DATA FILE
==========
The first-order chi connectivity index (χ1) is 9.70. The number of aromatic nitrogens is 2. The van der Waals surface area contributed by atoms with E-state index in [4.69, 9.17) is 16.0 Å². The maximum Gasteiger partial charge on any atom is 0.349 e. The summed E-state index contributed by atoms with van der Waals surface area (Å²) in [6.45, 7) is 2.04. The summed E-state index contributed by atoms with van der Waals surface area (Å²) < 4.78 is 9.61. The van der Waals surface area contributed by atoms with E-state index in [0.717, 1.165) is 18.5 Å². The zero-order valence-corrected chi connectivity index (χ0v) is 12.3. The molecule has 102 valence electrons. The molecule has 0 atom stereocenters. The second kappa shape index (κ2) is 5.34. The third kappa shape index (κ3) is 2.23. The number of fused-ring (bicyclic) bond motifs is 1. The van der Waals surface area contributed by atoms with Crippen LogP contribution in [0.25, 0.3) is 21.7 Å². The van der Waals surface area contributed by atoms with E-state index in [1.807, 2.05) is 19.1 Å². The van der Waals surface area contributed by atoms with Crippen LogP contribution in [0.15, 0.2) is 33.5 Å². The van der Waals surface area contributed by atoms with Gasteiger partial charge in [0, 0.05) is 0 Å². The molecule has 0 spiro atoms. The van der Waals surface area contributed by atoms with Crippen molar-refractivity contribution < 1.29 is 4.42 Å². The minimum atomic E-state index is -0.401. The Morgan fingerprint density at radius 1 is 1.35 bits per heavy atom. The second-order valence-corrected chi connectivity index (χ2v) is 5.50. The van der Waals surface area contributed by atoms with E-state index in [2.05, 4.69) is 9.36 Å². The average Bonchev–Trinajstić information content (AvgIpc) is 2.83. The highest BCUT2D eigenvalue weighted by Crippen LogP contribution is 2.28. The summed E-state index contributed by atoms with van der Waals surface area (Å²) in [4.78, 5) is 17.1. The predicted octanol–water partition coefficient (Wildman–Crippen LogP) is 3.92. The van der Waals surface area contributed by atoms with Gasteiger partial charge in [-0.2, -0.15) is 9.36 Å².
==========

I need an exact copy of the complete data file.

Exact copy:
The first-order chi connectivity index (χ1) is 9.70. The number of aromatic nitrogens is 2. The van der Waals surface area contributed by atoms with E-state index in [4.69, 9.17) is 16.0 Å². The maximum Gasteiger partial charge on any atom is 0.349 e. The summed E-state index contributed by atoms with van der Waals surface area (Å²) in [6.45, 7) is 2.04. The summed E-state index contributed by atoms with van der Waals surface area (Å²) < 4.78 is 9.61. The van der Waals surface area contributed by atoms with E-state index in [0.717, 1.165) is 18.5 Å². The zero-order valence-corrected chi connectivity index (χ0v) is 12.3. The molecule has 102 valence electrons. The molecule has 0 atom stereocenters. The second kappa shape index (κ2) is 5.34. The third kappa shape index (κ3) is 2.23. The number of fused-ring (bicyclic) bond motifs is 1. The van der Waals surface area contributed by atoms with Crippen LogP contribution in [0.25, 0.3) is 21.7 Å². The van der Waals surface area contributed by atoms with E-state index in [1.807, 2.05) is 19.1 Å². The van der Waals surface area contributed by atoms with Crippen LogP contribution in [0.15, 0.2) is 33.5 Å². The van der Waals surface area contributed by atoms with Gasteiger partial charge in [0, 0.05) is 0 Å². The molecule has 0 spiro atoms. The van der Waals surface area contributed by atoms with Crippen molar-refractivity contribution < 1.29 is 4.42 Å². The minimum atomic E-state index is -0.401. The Morgan fingerprint density at radius 1 is 1.35 bits per heavy atom. The second-order valence-corrected chi connectivity index (χ2v) is 5.50. The van der Waals surface area contributed by atoms with E-state index in [2.05, 4.69) is 9.36 Å². The average Bonchev–Trinajstić information content (AvgIpc) is 2.83. The highest BCUT2D eigenvalue weighted by Crippen LogP contribution is 2.28. The summed E-state index contributed by atoms with van der Waals surface area (Å²) in [4.78, 5) is 17.1. The predicted octanol–water partition coefficient (Wildman–Crippen LogP) is 3.92. The van der Waals surface area contributed by atoms with Gasteiger partial charge in [-0.2, -0.15) is 9.36 Å².